Joined: Aug 2007
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    CDK retired engineer

    Quite right Herman, you can't get it off again. I should have mentioned that.

    I have no access to PP spheres, there even isn't natural sand here, only ground limestone or marble. A friend of mine was representative for a company near Munich that produces several coatings using these spheres, both acrylics and polyurethane based, but terminated the contract because of quality problems. Where the coating was applied indoors it performed as advertised, but outdoors was a disaster on any surface material, even porous stone. It seems to me the problem is the polypropylene that adheres to nothing.
    I have a balcony, done 3 years ago and subject to salt, rain and scorching sunshine. Had it done because it is a tourist apartment and I'm afraid of liability issues, but at the present approx. 80% of the coating has gone as small and larges flakes that are lying all over the place. This season is no problem because it hasn't rained in 4 months and I have the feeling it may never rain again.
    In case it does, I intend to etch the tile surface with hydrofluoric acid (HF). Very dangerous and unhealthy, but I lost faith in plastic coatings.
     
  9. Herman
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    Herman Senior Member

    For concrete and other silicium containing surfaces, you could use a product called "Slipstop" which is used over here to do balconies and walkways.
    It etches the surface to a non skid sirface.
    Be careful with HF. Have a gardenhose ready to rinse any spills. Consider using phosphate acid instead of HF. HF might burn through the skin very fast, eating throgh the flesh and even into bones. Not a pretty sight.

    For coatings, the primers are essential. It should be doable, but your conditions are pretty harsh.

    PP should not matter. OK, it does not adhere well, but they are encapsulated in the thin coating (the coating should be thinner than the pshere).

    In greece there is a company "Kesteco" which has a lot of nice grits to sprinkle into an epoxy coating.
     
  10. pescaloco
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    pescaloco Senior Member

    Guys Thanks for the replies

    I have been away for a couple days so sorry for my delay in responding.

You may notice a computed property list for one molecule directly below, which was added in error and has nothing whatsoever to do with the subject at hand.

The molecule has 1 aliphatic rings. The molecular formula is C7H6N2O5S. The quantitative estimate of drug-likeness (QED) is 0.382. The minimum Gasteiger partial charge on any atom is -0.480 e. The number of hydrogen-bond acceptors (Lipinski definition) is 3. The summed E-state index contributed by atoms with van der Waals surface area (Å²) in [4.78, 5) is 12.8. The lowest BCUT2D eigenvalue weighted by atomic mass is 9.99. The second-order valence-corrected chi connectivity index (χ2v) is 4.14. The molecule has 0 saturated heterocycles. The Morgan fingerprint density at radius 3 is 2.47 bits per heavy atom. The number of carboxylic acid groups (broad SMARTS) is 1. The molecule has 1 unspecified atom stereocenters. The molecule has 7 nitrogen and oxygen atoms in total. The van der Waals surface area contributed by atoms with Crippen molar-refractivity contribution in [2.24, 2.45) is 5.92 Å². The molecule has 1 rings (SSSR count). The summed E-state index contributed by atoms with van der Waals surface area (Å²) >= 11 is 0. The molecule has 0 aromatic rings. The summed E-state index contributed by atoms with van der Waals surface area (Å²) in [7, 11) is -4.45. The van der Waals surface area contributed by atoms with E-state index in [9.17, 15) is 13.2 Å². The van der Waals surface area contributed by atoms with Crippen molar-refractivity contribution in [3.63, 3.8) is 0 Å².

I have two questions

    Herman what is HF... and in the other post HP I assume is high pressure

    And how will one sand the primer that has been applied with out its removal using a wire or synthetics bristle abrasive

    Thank you
     
  11. CDK
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    CDK retired engineer

    HF is one hydrogen and one fluor atom in a watery solution, called hydrofluoric acid or hydrogen fluoride.
    It aggressively attacks all body tissues, glass and ceramics. Because it leaves the solution as a colorless gas, it is one of the nastiest substances imaginable.
     
  12. Herman
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    Herman Senior Member

    My boss left me a small bottle of HF solution on my desk. It was there where now there is a hole in my desk...

    HP = high pressure
     
  13. pescaloco
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    pescaloco Senior Member

    Got it... I will stay away from HF

    Thanks
     
  14. pauloman
    Joined: Jun 2010
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    pauloman Epoxy Vendor

    I faced the same issue this past spring. used a few cans of spray paint which fixed the color but didn't fill in the non skid texture...


    paul
    progressive epoxy polymers inc
     

  15. redreuben
    Joined: Jan 2009
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    redreuben redreuben

    Microns perhaps ? 7ml is over 1/4 inch !